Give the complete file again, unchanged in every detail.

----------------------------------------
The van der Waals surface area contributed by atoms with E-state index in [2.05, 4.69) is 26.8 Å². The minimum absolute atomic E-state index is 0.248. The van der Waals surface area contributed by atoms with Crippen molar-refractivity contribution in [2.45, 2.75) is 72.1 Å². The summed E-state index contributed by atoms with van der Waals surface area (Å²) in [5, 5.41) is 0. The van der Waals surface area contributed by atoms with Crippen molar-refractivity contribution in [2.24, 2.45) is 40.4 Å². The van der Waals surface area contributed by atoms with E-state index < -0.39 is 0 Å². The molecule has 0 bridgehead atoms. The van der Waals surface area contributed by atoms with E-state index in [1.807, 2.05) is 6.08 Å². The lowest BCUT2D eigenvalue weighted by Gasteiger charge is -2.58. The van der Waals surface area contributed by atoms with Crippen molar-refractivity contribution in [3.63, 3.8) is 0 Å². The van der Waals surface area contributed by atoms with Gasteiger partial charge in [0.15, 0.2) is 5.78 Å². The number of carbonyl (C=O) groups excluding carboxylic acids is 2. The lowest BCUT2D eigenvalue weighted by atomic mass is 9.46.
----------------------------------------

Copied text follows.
The van der Waals surface area contributed by atoms with E-state index in [2.05, 4.69) is 26.8 Å². The minimum absolute atomic E-state index is 0.248. The van der Waals surface area contributed by atoms with Crippen molar-refractivity contribution in [2.45, 2.75) is 72.1 Å². The summed E-state index contributed by atoms with van der Waals surface area (Å²) in [5, 5.41) is 0. The van der Waals surface area contributed by atoms with Crippen molar-refractivity contribution in [2.24, 2.45) is 40.4 Å². The van der Waals surface area contributed by atoms with E-state index < -0.39 is 0 Å². The molecule has 0 bridgehead atoms. The van der Waals surface area contributed by atoms with E-state index in [1.807, 2.05) is 6.08 Å². The lowest BCUT2D eigenvalue weighted by Gasteiger charge is -2.58. The van der Waals surface area contributed by atoms with Crippen molar-refractivity contribution in [3.63, 3.8) is 0 Å². The van der Waals surface area contributed by atoms with Gasteiger partial charge in [0.15, 0.2) is 5.78 Å². The number of carbonyl (C=O) groups excluding carboxylic acids is 2. The lowest BCUT2D eigenvalue weighted by atomic mass is 9.46.